Kingsman: The Golden Circle- Movie Review


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I’m apparently in the minority, but I wasn’t a fan of 2015’s Kingsman: The Secret Service. As much as the film tried to convince us that it was self-aware, I found it to be a rather paint by numbers spy flick with little originality or substance, kept adrift only by some charismatic performances and memorable action scenes. It’s with this same feeling that I’m so happy to say that it’s sequel, Kingsman: The Golden Circle, is a complete blast, filled with a kickass soundtrack, fun performances, and a surprising amount of heart.

After an attack on the Kingsman headquarters, Eggsy (Taron Edgerton) and Merlin (Mark Strong) are forced to unite with the American Statesman in an attempt to stop the evil drug kingpin Poppy (Julianne Moore). Edgerton, Strong, and the revived Colin Firth continue the entertaining charisma that made the characters pop initially, and while The Golden Circle is definitely more ridiculous as its predecessor, the characters seem to have stronger personal dilemmas, and the film has much more heart, culminating in a particularly powerful moment for Strong’s character.

The Statesman are somewhat underused, but for as advertising as Jeff Bridges, Channing Tatum, and Halle Berry received from the marketing campaign, Pedro Pascal is the standout of the crew, providing a great relationship with Edgerton and some of the film’s best stunts. The characters and action were the two things the first film managed to nail, and The Golden Circle brings both to life, with an eclectic cast of characters and action stunt so ridiculous and goofy that they’re utterly delightful.

Kingsman: The Golden Circle is perhaps about fifteen minutes too long, and features a few subplots that go nowhere (a particularly unnecessary amount of time is spent with Eggsy and his girlfriend), but where The Secret Service was a smug, generic film no more ridiculous or self aware than the Roger Moore Bond films it was parodying, The Golden Circle embraces the crazy, yet keeps the class. With a soundtrack including Prince, John Denver, and Elton John, Kingsman: The Golden Circle is one of the most delightfully weird and thoroughly enjoyable experience. Grade: B


Mother!- Movie Review


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Mother! is an audacious, challenging, and ultimately frustrating work of art. Director Darren Aronofsky creates a brilliant allegory for the tenants of Christianity told through the tale of a writer (Javier Bardem) and his young wife (Jennifer Lawrence) who are visited by two mysterious strangers (Ed Harris and Michelle Pfeiffer). The tale Aronofsky tells, and his style of filmmaking, fits a very unique and brilliantly crafted metaphor, although not a particularly involving narrative.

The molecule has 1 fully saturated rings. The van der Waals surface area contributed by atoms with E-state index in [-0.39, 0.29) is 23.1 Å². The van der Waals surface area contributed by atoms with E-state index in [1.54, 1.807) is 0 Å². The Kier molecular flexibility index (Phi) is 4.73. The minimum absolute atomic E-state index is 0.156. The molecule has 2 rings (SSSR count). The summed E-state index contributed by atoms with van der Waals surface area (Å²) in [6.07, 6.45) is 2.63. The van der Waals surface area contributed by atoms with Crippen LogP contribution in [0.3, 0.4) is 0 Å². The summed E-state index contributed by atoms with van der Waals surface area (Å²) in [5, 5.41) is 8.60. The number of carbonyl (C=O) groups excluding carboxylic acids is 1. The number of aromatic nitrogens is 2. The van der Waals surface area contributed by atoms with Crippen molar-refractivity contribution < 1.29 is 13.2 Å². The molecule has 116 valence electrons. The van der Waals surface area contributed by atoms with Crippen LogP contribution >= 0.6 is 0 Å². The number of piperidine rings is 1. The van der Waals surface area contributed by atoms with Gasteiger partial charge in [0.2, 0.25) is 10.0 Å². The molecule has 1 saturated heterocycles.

Mother! ultimately feels like bubbling anger told over the course of two hours, and while the film’s allegorical story forms a full circle by the end of the film, it ultimately feels like Aronofsky’s college thesis imposed upon the audience. Yes, the film does a brilliant job at building tension and suspense, but unlike a filmmakers such as David Lynch or Stanley Kubrick, Aronofsky does not equally involve his narrative and his message. Yet, it’s an interesting film, and while I can’t pretend that I enjoyed the film as much as I did discussing it, and Mother! is certainly here to provoke debate. Grade: B

First They Killed My Father: A Daughter of Cambodia Remembers


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When First They Killed My Father: A Daughter of Cambodia Remembers opens to the Rolling Stones classic “Sympathy for the Devil”, it’s easy to harbor the fear that the film will be a glossed over from a tepid American perspective. Nothing could be further from the truth. Angelina Jolie’s finest directorial debut to date is a stirring and brutal depiction of the Cambodian massacre, told beautifully from the perspective of a 5 year-old-girl.

While the film isn’t neccessarily as all encompassing as a film like 12 Years a Slave or Schindler’s List, it’s completely emotionally overwhelming, and a stunningly accurate portrayal of a somewhat unknown historical tragedy. Jolie has patience with the film, letting each moment of tragedy play out without overdramatizing the events. It’s an effective historical document, and through the specific story of one girl’s journey, it’s an impactful narrative. Grade: B

It- Movie Review


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It isn’t just one of the best Stephen King adaptations of all-time, but the perfect combination of horror, adventure, mystery, and coming of age elements to create a vibrant and exciting film. The film combines a great relatable sense from moment one, introducing it’s eclectic gaggle of heroes in the summer of 1989, dealing with the issues of growing up, before dealing with the threat of Pennywise the Clown (Bill Skarsgard), a psychopathic killer responsible for the disappearance of the town’s children.

The film is obviously designed to scare, but by seeing what scares the film’s characters, director Andy Muschietti does a great job at shaping each individual personality. It also helps that the young actors are so brilliant; the R-Rating allows the film to explore a realistic depiction of adolescence, and for young performers the cast are likable and expressive, with Jaeden Lieberher’s role as Billy being a standout. There’s definitely a resemblance to ’80s adventure films, with E.T. The Extra Terrestrial and The Goonies being primary influences, but the film certainly doesn’t shy away from gruesome violence or scary visuals.